New York City and New Jersey officials have confirmed that a man suspected of being responsible for a series of bombings in New York City and New Jersey over the weekend was taken into police custody on Monday morning.
Law enforcement officials said during a news conference on Monday that Ahmad Khan Rahami, 28, was taken into custody after a gun battle with police on Monday morning. Rahami and two Linden Police officers were wounded in the shootout. Ahmad Rahami is a naturalized United States citizen born on January 23, 1988, in Afghanistan. He is believed to be connected to the Chelsea bombing Saturday night that injured 29 people. New Jersey State Police said he is also the suspect in a bombing Saturday morning in Seaside Park, New Jersey. Police say there is evidence linking Rahami to a backpack bomb found during a search in Elizabeth, New Jersey on Sunday night, a bombing Saturday morning in Seaside Park, New Jersey, and a bombing on Saturday night in New York City that wounded 29 people. FBI Special Agent William Sweeney said that a traffic stop of five people in New York led to searches and interviews in Elizabeth, New Jersey where the explosives-laden backpack was discovered.
According to a CNN report, a bar owner recognized the suspect from an FBI photo he saw on CNN sleeping in a doorway of his bar Monday morning. Linden Police Captain, James Sarnicki, told reporters when a police officer approached Rahami to wake him, he noticed a beard that resembled that of the man on a cellphone alert sent to thousands of residents in the area.
On Sunday, New York City Mayor Bill de Blasio told reporters that early indications suggested that an explosion at 23rd Street and 6th Avenue in Manhattan at about 8.30 p.m. Saturday night “was an intentional act.” Earlier on Saturday, an Improvised Explosive Device (IED) exploded near the area where a marathon was scheduled to take place for the Marine’s Semper Five charity in Seaside Park. Sunday night, another IED was detonated by police in Elizabeth, New Jersey. Despite the discovery of a pressure cooker bomb near the site of the explosion in Chelsea, and several explosions nearby in New Jersey, the mayor said New York City residents were safe, and there was no known specific or credible terrorist threat.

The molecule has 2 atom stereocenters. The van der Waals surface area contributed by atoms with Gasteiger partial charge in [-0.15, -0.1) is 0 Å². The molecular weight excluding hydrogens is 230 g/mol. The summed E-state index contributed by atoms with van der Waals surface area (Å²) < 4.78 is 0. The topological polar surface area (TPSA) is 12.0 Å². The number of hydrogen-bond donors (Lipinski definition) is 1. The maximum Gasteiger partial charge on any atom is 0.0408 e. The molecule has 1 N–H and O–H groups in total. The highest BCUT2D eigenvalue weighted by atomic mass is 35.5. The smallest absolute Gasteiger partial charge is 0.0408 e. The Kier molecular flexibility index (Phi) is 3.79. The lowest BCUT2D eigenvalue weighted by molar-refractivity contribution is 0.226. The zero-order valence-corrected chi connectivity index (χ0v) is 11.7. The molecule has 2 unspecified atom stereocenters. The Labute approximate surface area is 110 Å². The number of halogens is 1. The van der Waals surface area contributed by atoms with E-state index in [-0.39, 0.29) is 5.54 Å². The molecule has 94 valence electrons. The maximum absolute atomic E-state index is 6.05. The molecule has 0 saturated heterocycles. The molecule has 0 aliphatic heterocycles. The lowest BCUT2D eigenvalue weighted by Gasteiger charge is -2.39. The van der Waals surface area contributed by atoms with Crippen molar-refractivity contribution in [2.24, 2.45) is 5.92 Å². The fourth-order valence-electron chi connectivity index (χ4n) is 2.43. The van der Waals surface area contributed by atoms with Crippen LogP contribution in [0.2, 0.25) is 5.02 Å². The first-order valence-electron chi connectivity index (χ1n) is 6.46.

Police say they have not established a motive for the attacks.
Cynthia Hodges holds a M.A. in Political Science from NEIU in Chicago, Illinois and a Post-Grad Professional Certificate in Disaster and Terrorism Management from University of North Carolina -Chapel Hill. In addition to a successful writing career, Cynthia is in the process of writing a book on the role of private security guards as first responders in the post 9/11 America. "My career has been a balance of security and education, and my passion for Homeland Security while protecting individual's Constitutional rights has grown as a result of the two."